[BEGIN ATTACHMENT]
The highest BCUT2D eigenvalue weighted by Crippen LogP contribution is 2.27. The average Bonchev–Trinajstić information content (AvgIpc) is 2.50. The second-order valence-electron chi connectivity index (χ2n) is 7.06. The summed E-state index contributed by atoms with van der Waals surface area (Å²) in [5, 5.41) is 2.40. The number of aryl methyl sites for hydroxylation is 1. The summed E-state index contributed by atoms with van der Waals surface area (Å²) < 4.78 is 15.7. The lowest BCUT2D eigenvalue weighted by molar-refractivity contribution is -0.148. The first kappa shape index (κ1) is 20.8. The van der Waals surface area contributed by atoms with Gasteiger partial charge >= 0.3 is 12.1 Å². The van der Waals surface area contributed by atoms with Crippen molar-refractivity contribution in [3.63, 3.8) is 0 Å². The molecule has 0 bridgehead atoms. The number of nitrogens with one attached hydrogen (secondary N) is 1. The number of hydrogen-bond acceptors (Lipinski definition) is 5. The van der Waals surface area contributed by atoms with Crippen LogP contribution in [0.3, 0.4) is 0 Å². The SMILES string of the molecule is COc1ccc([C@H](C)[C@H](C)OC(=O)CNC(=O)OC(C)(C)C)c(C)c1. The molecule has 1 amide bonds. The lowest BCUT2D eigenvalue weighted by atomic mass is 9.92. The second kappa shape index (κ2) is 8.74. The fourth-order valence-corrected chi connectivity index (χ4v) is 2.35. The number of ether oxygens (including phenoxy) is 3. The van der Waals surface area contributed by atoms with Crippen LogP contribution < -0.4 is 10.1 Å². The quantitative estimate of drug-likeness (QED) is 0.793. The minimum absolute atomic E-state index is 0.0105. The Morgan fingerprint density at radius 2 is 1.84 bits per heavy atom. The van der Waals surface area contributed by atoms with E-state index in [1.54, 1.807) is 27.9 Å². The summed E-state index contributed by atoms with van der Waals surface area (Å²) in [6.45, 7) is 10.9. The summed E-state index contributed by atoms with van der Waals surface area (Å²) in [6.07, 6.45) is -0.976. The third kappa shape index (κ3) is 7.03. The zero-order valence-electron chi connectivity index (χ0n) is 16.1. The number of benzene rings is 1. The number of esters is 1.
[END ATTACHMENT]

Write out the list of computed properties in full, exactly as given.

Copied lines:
The highest BCUT2D eigenvalue weighted by Crippen LogP contribution is 2.27. The average Bonchev–Trinajstić information content (AvgIpc) is 2.50. The second-order valence-electron chi connectivity index (χ2n) is 7.06. The summed E-state index contributed by atoms with van der Waals surface area (Å²) in [5, 5.41) is 2.40. The number of aryl methyl sites for hydroxylation is 1. The summed E-state index contributed by atoms with van der Waals surface area (Å²) < 4.78 is 15.7. The lowest BCUT2D eigenvalue weighted by molar-refractivity contribution is -0.148. The first kappa shape index (κ1) is 20.8. The van der Waals surface area contributed by atoms with Gasteiger partial charge >= 0.3 is 12.1 Å². The van der Waals surface area contributed by atoms with Crippen molar-refractivity contribution in [3.63, 3.8) is 0 Å². The molecule has 0 bridgehead atoms. The number of nitrogens with one attached hydrogen (secondary N) is 1. The number of hydrogen-bond acceptors (Lipinski definition) is 5. The van der Waals surface area contributed by atoms with Crippen LogP contribution in [0.3, 0.4) is 0 Å². The SMILES string of the molecule is COc1ccc([C@H](C)[C@H](C)OC(=O)CNC(=O)OC(C)(C)C)c(C)c1. The molecule has 1 amide bonds. The lowest BCUT2D eigenvalue weighted by atomic mass is 9.92. The second kappa shape index (κ2) is 8.74. The fourth-order valence-corrected chi connectivity index (χ4v) is 2.35. The number of ether oxygens (including phenoxy) is 3. The van der Waals surface area contributed by atoms with Crippen LogP contribution < -0.4 is 10.1 Å². The quantitative estimate of drug-likeness (QED) is 0.793. The minimum absolute atomic E-state index is 0.0105. The Morgan fingerprint density at radius 2 is 1.84 bits per heavy atom. The van der Waals surface area contributed by atoms with E-state index in [1.54, 1.807) is 27.9 Å². The summed E-state index contributed by atoms with van der Waals surface area (Å²) in [6.45, 7) is 10.9. The summed E-state index contributed by atoms with van der Waals surface area (Å²) in [6.07, 6.45) is -0.976. The third kappa shape index (κ3) is 7.03. The zero-order valence-electron chi connectivity index (χ0n) is 16.1. The number of benzene rings is 1. The number of esters is 1.